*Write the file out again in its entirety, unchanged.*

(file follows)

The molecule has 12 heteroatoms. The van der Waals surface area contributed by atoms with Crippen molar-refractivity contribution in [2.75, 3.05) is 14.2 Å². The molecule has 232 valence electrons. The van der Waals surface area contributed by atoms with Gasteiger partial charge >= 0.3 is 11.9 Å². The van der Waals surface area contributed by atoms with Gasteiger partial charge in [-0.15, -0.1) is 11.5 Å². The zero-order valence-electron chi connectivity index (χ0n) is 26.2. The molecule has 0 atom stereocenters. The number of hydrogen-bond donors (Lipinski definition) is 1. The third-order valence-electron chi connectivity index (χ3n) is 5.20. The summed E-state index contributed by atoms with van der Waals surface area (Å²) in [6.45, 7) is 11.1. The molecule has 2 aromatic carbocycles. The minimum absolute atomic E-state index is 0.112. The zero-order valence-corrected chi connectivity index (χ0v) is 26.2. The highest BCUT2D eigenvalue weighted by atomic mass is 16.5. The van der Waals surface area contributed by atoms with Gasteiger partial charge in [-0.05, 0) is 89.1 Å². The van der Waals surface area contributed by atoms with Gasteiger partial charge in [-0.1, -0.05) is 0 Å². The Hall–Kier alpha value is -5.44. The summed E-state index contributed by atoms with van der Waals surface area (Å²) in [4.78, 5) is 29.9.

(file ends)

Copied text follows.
The molecule has 12 heteroatoms. The van der Waals surface area contributed by atoms with Crippen molar-refractivity contribution in [2.75, 3.05) is 14.2 Å². The molecule has 232 valence electrons. The van der Waals surface area contributed by atoms with Gasteiger partial charge >= 0.3 is 11.9 Å². The van der Waals surface area contributed by atoms with Gasteiger partial charge in [-0.15, -0.1) is 11.5 Å². The zero-order valence-electron chi connectivity index (χ0n) is 26.2. The molecule has 0 atom stereocenters. The number of hydrogen-bond donors (Lipinski definition) is 1. The third-order valence-electron chi connectivity index (χ3n) is 5.20. The summed E-state index contributed by atoms with van der Waals surface area (Å²) in [6.45, 7) is 11.1. The molecule has 2 aromatic carbocycles. The minimum absolute atomic E-state index is 0.112. The zero-order valence-corrected chi connectivity index (χ0v) is 26.2. The highest BCUT2D eigenvalue weighted by atomic mass is 16.5. The van der Waals surface area contributed by atoms with Gasteiger partial charge in [-0.05, 0) is 89.1 Å². The van der Waals surface area contributed by atoms with Gasteiger partial charge in [-0.1, -0.05) is 0 Å². The Hall–Kier alpha value is -5.44. The summed E-state index contributed by atoms with van der Waals surface area (Å²) in [4.78, 5) is 29.9.